Most of us think of Verizon (NYSE: VZ) in terms of its telecom business, but this global giant also has a large health-care branch, including a chief medical officer, Dr. Peter Tippett.
Verizon had a large presence at the recent mHealth Summit near Washington, D.C. -- a large show that sits squarely at the intersection of mobile technology and health care. The Fool's Max Macaluso and Rex Moore attended the fifth annual Summit to learn where mobile health is today and what lies ahead. While there, they chatted with Nancy Green, the managing principal of Verizon's Healthcare Practice, to learn more about the company's multibillion-dollar health segment.
In this video, Nancy describes the company's Converged Health Management product, how it helps patients and health-care providers, and what makes it stand out among similar systems.
A full transcript follows the video.
Max Macaluso: Can you talk a little bit about the product that you're showcasing here at your exhibit?
Nancy Green: Sure. That's the Converged Health Management Product, and that's again a Class II device.
First and foremost, we call it a device, but it's actually a platform in the cloud. It sits in our HIPAA-ready cloud-based services and sites, within our data center, which is in Miami and then backup with Culpeper in Virginia.
That information, that cloud, sits in that site and receives information from wireless devices. Wireless devices could be a blood pressure cuff, or a scale, or a pulse oximeter, or something that's measuring what we call biometric information.
It comes from the home, so it's prescribed to the patient; the patient has it in their home. The information comes up into the cloud. The physician sets the thresholds of what they want to learn, and what they want to see, and how they want it, so it's not this huge influx of information.
They then can engage with the patient. The thing about mobile health and remote patient monitoring is patient engagement. I need to keep you engaged as much as possible.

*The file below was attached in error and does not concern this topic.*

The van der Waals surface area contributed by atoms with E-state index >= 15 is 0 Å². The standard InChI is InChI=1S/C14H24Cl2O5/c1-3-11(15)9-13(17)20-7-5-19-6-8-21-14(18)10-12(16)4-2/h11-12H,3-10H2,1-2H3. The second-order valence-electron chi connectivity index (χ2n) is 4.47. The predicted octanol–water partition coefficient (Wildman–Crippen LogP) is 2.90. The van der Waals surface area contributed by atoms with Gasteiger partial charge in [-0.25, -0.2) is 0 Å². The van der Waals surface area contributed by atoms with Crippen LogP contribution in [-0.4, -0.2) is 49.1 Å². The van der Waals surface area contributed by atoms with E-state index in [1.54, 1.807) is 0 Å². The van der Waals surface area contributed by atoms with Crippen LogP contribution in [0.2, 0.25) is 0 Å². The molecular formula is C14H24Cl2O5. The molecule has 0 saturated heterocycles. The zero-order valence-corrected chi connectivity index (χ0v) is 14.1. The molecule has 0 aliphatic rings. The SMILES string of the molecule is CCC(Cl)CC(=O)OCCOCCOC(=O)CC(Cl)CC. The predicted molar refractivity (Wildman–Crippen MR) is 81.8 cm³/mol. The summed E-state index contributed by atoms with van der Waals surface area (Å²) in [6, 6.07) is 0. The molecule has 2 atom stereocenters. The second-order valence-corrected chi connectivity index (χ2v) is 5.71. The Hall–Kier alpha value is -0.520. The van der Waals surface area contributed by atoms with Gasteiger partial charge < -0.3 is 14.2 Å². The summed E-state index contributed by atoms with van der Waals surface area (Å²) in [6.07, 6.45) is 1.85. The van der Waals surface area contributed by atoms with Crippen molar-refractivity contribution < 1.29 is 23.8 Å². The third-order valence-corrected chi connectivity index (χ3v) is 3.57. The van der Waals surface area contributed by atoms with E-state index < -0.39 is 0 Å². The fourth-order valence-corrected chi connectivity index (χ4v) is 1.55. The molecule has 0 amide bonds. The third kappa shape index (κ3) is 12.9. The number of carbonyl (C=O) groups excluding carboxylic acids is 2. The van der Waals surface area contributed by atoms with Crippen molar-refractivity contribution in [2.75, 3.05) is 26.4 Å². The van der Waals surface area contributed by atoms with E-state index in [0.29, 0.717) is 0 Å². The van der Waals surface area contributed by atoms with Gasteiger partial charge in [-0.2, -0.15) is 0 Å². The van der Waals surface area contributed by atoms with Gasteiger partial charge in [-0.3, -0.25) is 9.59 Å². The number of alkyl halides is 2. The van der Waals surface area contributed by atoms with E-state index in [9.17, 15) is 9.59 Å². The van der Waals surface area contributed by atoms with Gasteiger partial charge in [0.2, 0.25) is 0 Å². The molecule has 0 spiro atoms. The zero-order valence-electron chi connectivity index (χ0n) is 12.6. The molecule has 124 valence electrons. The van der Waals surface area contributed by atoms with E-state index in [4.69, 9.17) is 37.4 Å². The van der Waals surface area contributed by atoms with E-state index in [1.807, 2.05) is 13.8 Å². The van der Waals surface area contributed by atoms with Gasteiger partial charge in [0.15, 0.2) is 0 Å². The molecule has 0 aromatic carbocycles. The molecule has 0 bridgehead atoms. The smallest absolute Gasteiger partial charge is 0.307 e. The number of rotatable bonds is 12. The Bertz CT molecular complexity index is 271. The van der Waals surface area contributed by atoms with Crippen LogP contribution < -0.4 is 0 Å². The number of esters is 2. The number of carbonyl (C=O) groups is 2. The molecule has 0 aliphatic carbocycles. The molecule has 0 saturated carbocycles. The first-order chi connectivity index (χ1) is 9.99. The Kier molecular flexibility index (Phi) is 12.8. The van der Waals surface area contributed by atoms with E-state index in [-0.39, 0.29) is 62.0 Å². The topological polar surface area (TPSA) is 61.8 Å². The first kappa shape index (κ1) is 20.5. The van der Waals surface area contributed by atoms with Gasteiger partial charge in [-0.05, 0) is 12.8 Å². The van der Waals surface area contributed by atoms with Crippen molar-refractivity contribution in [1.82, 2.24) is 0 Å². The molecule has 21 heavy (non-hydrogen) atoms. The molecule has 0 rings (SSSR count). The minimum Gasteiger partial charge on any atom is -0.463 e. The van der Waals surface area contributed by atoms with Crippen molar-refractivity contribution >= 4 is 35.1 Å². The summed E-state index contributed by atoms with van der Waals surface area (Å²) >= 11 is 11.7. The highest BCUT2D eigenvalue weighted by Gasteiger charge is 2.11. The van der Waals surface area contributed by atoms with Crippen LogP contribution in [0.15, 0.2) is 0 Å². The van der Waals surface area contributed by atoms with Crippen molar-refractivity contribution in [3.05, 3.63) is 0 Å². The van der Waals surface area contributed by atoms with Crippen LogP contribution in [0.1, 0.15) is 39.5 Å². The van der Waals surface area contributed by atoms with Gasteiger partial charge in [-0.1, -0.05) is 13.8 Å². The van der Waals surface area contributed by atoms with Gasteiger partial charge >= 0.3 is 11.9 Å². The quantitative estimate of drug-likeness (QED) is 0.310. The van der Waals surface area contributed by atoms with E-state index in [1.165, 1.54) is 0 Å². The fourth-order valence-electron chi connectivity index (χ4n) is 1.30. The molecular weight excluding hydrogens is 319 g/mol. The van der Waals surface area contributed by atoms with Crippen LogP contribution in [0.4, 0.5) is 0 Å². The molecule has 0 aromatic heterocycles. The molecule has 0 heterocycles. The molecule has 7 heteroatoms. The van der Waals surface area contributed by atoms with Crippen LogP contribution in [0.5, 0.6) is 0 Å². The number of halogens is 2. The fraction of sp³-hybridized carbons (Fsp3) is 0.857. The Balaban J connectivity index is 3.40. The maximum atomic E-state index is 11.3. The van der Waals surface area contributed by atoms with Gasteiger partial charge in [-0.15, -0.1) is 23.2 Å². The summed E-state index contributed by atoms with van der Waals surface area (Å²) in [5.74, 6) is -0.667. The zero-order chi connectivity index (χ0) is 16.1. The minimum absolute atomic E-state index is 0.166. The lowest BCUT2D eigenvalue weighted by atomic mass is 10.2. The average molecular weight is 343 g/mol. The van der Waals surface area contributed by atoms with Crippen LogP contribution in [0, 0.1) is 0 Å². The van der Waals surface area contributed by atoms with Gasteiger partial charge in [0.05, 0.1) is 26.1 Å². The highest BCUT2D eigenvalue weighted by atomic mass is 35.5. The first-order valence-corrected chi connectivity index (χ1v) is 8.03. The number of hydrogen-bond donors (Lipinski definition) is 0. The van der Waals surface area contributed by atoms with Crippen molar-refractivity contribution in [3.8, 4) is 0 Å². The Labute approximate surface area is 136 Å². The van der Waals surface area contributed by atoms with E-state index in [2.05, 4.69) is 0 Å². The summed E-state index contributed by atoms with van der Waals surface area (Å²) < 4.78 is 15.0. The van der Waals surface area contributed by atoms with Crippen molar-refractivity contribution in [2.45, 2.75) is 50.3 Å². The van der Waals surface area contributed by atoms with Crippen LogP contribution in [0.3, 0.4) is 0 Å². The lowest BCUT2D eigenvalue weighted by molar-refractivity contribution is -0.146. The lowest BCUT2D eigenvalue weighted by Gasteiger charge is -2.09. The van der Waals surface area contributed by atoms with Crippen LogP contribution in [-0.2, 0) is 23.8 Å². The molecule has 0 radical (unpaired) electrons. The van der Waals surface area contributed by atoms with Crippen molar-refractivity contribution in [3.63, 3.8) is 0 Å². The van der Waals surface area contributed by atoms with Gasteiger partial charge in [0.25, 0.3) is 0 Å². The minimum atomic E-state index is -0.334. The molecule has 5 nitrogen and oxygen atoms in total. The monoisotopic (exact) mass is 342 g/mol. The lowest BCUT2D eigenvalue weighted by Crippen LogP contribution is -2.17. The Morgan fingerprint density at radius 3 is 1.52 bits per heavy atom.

We built it, and one of the differences in our product, than what's out there, is that we have a patient engagement and education portion of what we do, so it's not just numbers. It allows a provider to say, "You know what? If you do so much X correctly, I'm going to give you what we call Healthies," which could be points to something, so you start to get invested in what you're doing.
It's also an education portal and I can connect to other people in a social environment, that you're allowed to within that portal, so very, very different in the world of remote patient monitoring. We really believe that engagement is that key piece.
The site itself, this is the web portal. When you look at it, it looks like, "What am I doing?" This is the demo for a diabetes management program. This is the rewards that I was talking about; you can keep track of the rewards that you, as a patient, can be part of.
"Pattycake" is part of this person's network of social. Then it's just really looking at "What tasks do I have?" That keeps track of "You didn't get on the scale yet. You didn't take your blood pressure yet, or you're out of tolerance," or whatever, so you have the ability to change that.
The tab here for coaches lets them have direct access to who their coaches are. When we talk about coaches, that could be a clinical staff, it could be the nursing staff, it could be the home care nurse; whatever network of coaches they have.
I think it's a very unique way to present the information, that the patient can interact with. That's what we want to do, is create that patient engagement.
Macaluso: Excellent. Thank you so much.
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Max Macaluso, Ph.D. and Rex Moore have no position in any stocks mentioned, and neither does The Motley Fool. Try any of our Foolish newsletter services free for 30 days. We Fools may not all hold the same opinions, but we all believe that considering a diverse range of insights makes us better investors. The Motley Fool has a disclosure policy.